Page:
With so many new wine regions and sub-regions proclaiming the virtues of their special terroir and wines daily we wanted to step back from the noise for a bit and look at how older, established wine regions are coping with worldwide competition and the change it drives.
We decided Italy would be a good place to start since as fashionable as the Italians are, change is never a revolution but more often, an evolution. In fact, in the Old World, centuries of tradition can weigh heavily on the next generation, but the blend of transferring gained knowledge with modern techniques is proving a winning combination for them as they settle into their new roles of decisionmakers.
The playbook for evolution and subtle change is owned by the Antinori family. Their wine growing heritage now spans an amazing 27 generations and over 600 years of traditional and innovative wine production in Tuscany and now in several other regions across Italy and around the world. The family traces its winemaking history to 1180 and subsequently, in 1385, registered in the Florentine Vintners’ Guild. As the Marchese Piero Antinori, who has defined the company for nearly 40 years, steps back, leaving the ship to his three daughters Albiera, Alessia and Allegra, his advice is likely the same as what his father and generation after generation after generation passed on before: it’s not about technology of winemaking, because this is something that changes constantly, but, rather, it is all about values.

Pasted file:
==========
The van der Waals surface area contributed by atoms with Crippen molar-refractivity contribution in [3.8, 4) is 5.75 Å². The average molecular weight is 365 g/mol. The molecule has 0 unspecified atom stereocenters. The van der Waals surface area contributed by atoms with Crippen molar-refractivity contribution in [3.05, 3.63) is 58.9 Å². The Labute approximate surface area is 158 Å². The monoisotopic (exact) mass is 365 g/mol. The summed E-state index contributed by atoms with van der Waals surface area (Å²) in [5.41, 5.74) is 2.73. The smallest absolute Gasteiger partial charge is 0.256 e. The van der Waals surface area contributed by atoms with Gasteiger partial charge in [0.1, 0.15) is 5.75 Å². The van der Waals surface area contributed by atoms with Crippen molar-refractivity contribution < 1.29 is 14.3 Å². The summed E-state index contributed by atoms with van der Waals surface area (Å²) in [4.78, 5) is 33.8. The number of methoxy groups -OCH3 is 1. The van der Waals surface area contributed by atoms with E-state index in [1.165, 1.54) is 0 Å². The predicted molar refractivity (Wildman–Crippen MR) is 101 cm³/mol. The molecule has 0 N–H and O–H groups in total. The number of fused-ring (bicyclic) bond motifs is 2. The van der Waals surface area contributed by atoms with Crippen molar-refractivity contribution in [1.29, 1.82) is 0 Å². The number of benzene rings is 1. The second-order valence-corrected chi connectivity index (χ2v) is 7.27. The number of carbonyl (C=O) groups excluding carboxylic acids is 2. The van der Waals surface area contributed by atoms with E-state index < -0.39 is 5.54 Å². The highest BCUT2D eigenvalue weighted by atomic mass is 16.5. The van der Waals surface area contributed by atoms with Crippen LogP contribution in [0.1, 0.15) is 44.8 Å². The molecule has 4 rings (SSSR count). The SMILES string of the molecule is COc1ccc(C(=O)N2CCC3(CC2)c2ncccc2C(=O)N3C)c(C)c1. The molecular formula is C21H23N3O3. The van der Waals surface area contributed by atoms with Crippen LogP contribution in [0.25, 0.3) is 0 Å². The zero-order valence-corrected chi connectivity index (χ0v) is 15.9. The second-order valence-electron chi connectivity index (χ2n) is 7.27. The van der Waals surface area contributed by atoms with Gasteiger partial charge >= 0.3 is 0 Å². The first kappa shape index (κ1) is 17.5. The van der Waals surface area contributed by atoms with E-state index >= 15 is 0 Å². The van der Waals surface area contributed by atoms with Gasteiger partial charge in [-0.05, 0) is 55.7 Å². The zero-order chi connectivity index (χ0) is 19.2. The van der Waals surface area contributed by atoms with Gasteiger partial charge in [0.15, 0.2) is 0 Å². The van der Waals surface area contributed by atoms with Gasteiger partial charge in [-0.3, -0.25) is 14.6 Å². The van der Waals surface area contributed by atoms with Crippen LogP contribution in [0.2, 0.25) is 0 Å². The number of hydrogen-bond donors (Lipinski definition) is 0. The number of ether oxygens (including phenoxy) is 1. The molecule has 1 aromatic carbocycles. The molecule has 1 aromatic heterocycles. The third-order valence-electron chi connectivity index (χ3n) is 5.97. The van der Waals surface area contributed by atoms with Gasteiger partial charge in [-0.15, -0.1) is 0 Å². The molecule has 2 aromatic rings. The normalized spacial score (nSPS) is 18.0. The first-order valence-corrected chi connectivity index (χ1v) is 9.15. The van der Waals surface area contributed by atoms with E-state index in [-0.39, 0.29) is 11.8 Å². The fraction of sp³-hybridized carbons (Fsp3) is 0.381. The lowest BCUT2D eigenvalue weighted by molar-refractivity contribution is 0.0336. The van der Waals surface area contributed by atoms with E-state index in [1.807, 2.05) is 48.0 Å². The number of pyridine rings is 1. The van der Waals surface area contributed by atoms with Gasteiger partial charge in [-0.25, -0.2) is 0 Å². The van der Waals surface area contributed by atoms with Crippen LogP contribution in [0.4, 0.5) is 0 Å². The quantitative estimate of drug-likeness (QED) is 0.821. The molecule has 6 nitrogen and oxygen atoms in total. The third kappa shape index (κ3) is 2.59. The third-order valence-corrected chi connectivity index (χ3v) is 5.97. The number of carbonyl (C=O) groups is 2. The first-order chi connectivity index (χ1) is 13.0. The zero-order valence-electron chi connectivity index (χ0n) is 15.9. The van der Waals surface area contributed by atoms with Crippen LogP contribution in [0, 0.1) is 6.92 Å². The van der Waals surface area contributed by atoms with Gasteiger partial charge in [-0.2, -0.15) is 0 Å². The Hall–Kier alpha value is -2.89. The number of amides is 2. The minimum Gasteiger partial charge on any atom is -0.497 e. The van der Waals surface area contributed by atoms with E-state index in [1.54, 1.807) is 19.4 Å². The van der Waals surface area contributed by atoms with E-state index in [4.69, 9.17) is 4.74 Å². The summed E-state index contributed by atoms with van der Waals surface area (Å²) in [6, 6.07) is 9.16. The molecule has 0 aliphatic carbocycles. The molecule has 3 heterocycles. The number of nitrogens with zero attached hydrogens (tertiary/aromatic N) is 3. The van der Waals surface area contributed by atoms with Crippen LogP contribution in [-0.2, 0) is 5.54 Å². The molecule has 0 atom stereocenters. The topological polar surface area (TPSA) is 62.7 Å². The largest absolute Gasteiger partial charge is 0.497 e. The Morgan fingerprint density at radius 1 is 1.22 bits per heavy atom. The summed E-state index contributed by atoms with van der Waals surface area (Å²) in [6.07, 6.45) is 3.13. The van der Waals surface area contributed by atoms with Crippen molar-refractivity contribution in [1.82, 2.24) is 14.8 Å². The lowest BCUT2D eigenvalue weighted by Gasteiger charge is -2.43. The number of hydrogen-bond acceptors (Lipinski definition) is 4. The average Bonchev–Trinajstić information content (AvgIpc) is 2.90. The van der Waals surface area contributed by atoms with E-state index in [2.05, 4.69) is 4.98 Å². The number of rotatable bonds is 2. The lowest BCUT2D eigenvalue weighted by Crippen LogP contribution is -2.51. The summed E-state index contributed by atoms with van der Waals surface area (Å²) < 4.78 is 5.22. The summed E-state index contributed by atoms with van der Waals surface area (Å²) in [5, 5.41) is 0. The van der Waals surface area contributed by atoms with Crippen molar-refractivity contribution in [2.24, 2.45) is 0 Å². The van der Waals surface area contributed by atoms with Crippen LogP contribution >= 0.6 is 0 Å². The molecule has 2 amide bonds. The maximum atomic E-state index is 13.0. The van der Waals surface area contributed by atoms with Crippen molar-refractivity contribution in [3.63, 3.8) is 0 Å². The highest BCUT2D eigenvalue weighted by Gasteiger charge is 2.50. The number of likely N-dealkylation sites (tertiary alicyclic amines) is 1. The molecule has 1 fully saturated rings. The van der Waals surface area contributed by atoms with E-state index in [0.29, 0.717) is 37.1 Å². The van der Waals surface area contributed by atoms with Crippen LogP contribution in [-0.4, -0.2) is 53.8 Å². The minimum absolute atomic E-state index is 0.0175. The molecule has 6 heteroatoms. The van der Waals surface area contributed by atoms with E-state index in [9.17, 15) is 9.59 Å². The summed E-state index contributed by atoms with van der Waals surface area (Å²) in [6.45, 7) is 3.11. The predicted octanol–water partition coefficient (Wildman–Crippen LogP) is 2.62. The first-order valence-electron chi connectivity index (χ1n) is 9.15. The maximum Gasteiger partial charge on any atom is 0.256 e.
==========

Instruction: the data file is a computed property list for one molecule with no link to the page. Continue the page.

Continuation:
We caught up Antinori's chief winemaker Renzo Cotarella and its President, Albiera Antinori, to talk about the evolution of the amazing Super Tuscan Tignanello, since its appearance in 1970. Originally called "Chianti Classico Riserva Vigneto Tignanello" (a Chianti Classico Riserva from the Tignanello vineyard), it was produced for the first time from a single vineyard parcel in 1970, where the blend contained 20% of Canaiolo and 5% of Trebbiano and Malvasia, both white grapes. In 1971 most of the secondary grapes were replaced with cabernet sauvignon and it became a Tuscan red table wine or Vino de Tavola rather than a Chianti Classico, and the label was changed to just Tignanello. Cabernet franc and merlot have entered the picture of late, another evolution in the Tignanello story, but along the way, because of new and superior viticultural improvements, the Marchese and Cotarella have gone back to their roots and released a true Chianti Classico Riserva (sangiovese) from the Tignanello Vineyard, coming full circle in their commitment to making high quality, site-specific wines in Chianti Classico. We hope you enjoy the adventure.
Watch the rest of the Italian Adventure here
Further study: Tignanello's website